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FBR proposes reward for whistleblowers in Benami Transaction Prohibition Bill

ISLAMABAD: The federal government has introduced the concept of whistleblower in the Benami Transaction Prohibition Bill but turned down objection of the State Bank of Pakistan (SBP) that the proposed law is unconstitutional.

The government also rejected the central bank’s recommendation to seek prior permission of a special court before calling suspected people for information, entering premises, seizing documents and conducting probe into Benami assets.

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The Federal Board of Revenue (FBR) submitted its response to the SBP’s objections and the proposal to add a clause about whistleblowers in a meeting of the Senate Standing Committee on Finance on Wednesday. Senator Saleem Mandviwalla of the PPP chaired the meeting.

“The FBR has included a whistleblower clause in the Benami Transaction Prohibition Bill 2016,” said FBR Chairman Nisar Mohammad Khan.

Benami assets are those that are not in the owner’s name in order to conceal the real ownership. Benami transactions are one of the sources of circulation and investment of black money.

The government had presented the Benami bill in parliament as part of a commitment to the International Monetary Fund in an attempt to curb this practice.

According to the proposal, the FBR may sanction reward for the whistleblower in case of credible information leading to detection of Benami property or transaction. However, the claim for reward by the whistleblower will be rejected if the information provided is of no value, the information is already in public record or appeal against confiscation of Benami property has not attained finality.

“Eighty per cent of parliamentarians have filed wrong statements of their assets and liabilities in the Election Commission of Pakistan,” claimed Senator Azam Swati of the Pakistan Tehreek-e-Insaf (PTI). He said the National Accountability Bureau was helpless in the absence of Benami prohibition law.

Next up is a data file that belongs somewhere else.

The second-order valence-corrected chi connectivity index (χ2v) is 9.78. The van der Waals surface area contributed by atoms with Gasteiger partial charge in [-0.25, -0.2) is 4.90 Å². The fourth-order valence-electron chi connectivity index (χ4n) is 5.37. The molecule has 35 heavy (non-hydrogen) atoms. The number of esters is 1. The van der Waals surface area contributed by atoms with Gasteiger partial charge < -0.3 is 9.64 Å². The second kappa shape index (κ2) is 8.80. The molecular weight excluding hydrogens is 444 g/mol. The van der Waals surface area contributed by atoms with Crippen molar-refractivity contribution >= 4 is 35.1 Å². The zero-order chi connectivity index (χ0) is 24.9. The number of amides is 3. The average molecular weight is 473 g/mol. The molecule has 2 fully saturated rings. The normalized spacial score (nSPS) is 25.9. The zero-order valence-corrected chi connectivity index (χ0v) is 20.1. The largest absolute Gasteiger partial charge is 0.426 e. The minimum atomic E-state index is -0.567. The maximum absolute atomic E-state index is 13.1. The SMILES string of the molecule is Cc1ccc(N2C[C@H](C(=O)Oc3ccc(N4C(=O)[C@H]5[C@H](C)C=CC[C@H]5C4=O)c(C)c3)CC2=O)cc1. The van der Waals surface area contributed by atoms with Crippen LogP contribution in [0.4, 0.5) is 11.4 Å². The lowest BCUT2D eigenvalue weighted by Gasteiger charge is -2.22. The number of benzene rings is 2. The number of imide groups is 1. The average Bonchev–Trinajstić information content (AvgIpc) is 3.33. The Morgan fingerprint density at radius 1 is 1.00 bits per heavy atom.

The National Assembly has already endorsed the bill, which is now being examined by the Senate Standing Committee on Finance.

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The committee has objected to the confiscation of Benami properties under the proposed law. This may frustrate the move designed to prevent people from keeping assets in other’s names a practice that has been going on for decades to hide the ill-gotten money.

Reply to SBP

In its written response, the central bank had objected to the proposal of confiscation of Benami properties by the federal government, saying it did not have such powers under the 1973 Constitution.

“As per Article 142 of the Constitution read with entry 37 of the Federal Legislative List and definition of property provided by Article 260, the power to legislate in respect of property vests in provinces,” said the central bank.

“The Constitution mandates the Federation as well as the provinces to enact laws relating to immovable properties,” said the FBR in its written reply submitted in the committee meeting.

It also dismissed the central bank’s objection that the federal government could not manage immovable properties.

According to the FBR, Article 172(1) of the Constitution provides that property shall vest in the provincial government if a property has no rightful owner. “Whereas, the property held Benami has a definite and beneficial owner and this law attempts to identify such real and rightful owners,” said the FBR.

It also rejected the SBP’s claim that Benami transactions were already prohibited under Section 423 of the Pakistan Penal Code 1860.

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It said Section 423 was a general provision that provided for offences punishable on the execution of property documents through forgery or fraud. This may or may not include the Benamidar – the one who holds Benami property, said the FBR.

The central bank had also proposed that the FBR should take prior permission in writing of a special court before taking any action pertaining to the search of premises, confiscating documents and initiating investigation.

“Obligation to receive prior permission, in writing, from a special court could potentially hamper the process of investigation by causing unnecessary delay,” the FBR responded.

courtesy : express tribune

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